10. Posture awareness: Focus on maintaining good posture throughout the day by sitting up straight, keeping your shoulders relaxed and aligning your ears with your shoulders. Proper posture can prevent discomfort and reduce the risk of musculoskeletal issues.

Encouraging a culture of movement in the workplace not only benefits individual employees but also contributes to a healthier and more productive work environment overall.

Here are some of the key advantages:

  1. Improved physical health: Regular movement helps prevent sedentary-related health issues like obesity, cardiovascular diseases and diabetes. It also reduces the risk of musculoskeletal problems by preventing stiffness and improving posture.
  2. Increased energy levels: Movement boosts circulation and oxygen flow, leading to increased energy levels and enhanced productivity throughout the day.
  3. Enhanced mental wellbeing: Physical activity stimulates the release of endorphins, neurotransmitters that promote feelings of happiness and reduce stress. Moving regularly can help alleviate feelings of anxiety and depression and improve overall mood.
  4. Better cognitive function: Studies have shown that physical activity enhances cognitive function, including memory, attention and problem-solving skills. Taking short movement breaks can help you stay mentally sharp and focused.
  5. Reduced risk of chronic diseases: Regular movement is associated with a lower risk of chronic diseases such as heart disease, stroke and certain types of cancer. Incorporating movement into your daily routine can contribute to long-term health and wellbeing.
  6. Improved creativity and innovation: Movement breaks can stimulate creative thinking and innovation by allowing your mind to wander and make new connections. Taking a walk or engaging in light exercise can help overcome mental blocks and spark fresh ideas.
  7. Enhanced collaboration and communication: Movement breaks provide opportunities for informal interactions with colleagues, fostering teamwork, communication, and collaboration. Walking meetings, for example, can encourage open dialogue and creativity.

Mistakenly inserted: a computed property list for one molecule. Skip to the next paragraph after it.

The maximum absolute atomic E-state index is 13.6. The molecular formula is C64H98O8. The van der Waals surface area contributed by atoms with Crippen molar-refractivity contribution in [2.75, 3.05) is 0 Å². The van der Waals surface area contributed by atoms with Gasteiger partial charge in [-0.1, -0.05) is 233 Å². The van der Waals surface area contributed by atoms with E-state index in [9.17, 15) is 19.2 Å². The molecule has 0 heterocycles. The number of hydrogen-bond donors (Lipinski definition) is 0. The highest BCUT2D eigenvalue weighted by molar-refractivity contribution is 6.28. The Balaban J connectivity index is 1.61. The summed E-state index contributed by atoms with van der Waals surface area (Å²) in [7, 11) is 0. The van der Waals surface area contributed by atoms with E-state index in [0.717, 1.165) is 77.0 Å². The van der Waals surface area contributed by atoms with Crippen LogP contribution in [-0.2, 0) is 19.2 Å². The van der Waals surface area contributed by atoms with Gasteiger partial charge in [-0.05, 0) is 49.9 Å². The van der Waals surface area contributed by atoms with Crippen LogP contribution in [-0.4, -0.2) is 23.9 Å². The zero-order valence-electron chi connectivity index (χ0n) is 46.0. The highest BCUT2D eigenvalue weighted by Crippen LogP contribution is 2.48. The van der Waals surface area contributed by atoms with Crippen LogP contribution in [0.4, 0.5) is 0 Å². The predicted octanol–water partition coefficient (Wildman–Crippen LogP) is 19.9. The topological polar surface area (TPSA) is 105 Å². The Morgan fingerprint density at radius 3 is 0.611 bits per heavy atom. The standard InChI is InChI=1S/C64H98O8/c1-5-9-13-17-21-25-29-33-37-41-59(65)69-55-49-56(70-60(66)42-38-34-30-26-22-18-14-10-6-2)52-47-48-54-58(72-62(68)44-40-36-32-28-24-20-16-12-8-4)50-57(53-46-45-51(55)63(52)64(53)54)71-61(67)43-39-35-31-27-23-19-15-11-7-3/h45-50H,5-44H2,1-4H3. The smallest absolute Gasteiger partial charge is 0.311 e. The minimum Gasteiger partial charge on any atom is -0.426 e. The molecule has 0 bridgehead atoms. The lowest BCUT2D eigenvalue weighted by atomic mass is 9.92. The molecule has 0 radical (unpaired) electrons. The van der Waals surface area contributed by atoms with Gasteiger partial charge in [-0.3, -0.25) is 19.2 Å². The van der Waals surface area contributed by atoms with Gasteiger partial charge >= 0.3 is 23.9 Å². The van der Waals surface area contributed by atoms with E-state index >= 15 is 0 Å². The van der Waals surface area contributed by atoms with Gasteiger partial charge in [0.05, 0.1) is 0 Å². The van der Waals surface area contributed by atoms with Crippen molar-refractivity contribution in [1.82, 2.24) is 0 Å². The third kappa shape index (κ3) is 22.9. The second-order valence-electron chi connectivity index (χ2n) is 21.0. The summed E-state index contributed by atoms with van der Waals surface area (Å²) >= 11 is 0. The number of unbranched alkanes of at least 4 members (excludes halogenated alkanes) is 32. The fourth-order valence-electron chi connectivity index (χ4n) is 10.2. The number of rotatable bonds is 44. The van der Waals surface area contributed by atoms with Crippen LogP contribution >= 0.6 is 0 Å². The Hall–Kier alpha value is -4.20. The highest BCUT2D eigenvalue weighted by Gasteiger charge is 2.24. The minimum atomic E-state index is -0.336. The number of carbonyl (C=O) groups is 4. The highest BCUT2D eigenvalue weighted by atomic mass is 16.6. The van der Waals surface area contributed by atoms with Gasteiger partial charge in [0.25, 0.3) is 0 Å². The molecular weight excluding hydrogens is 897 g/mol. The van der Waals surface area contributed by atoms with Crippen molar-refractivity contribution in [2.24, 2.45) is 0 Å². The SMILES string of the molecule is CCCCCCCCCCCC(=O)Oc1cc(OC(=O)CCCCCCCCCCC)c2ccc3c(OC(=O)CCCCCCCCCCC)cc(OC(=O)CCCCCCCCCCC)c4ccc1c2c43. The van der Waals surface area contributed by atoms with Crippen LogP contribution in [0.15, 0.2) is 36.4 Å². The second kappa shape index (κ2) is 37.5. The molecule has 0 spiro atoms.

8. Better work-life balance: Incorporating movement into your workday can help maintain a healthy work-life balance by preventing burnout and reducing stress levels. It allows you to recharge and return to your tasks with renewed focus and energy.

In summary, moving regularly while at work is essential for maintaining both physical and mental wellbeing, improving productivity and fostering a positive work environment. Whether it's stretching at your desk, taking short walks or engaging in active meetings, finding ways to incorporate movement into your daily routine can have profound benefits for your health and performance.

IOSH Managing Occupational Health and Wellbeing, brought to you by International Workplace, is suitable for managers and supervisors working in any sector and for any organisation. It's designed to provide them with the tools and techniques to improve health and wellbeing in the organisation.

The course covers:

  • Ergonomics, demographics and types of working.
  • Giving employees the knowledge and skills to identify wellbeing issues, and to act on them.
  • Work-related health issues – such as how to deal with employees living with cancer, long-term diseases, mobility issues and poor mental health.
  • Understanding that an employer’s duty of care extends beyond health and safety, to employee wellbeing.


Find out more here.

Our Display Screen Equipment (DSE) training course raises awareness of the health risks associated with working with display screens and identifies steps to reduce the risk of injury or ill health. Find out more here.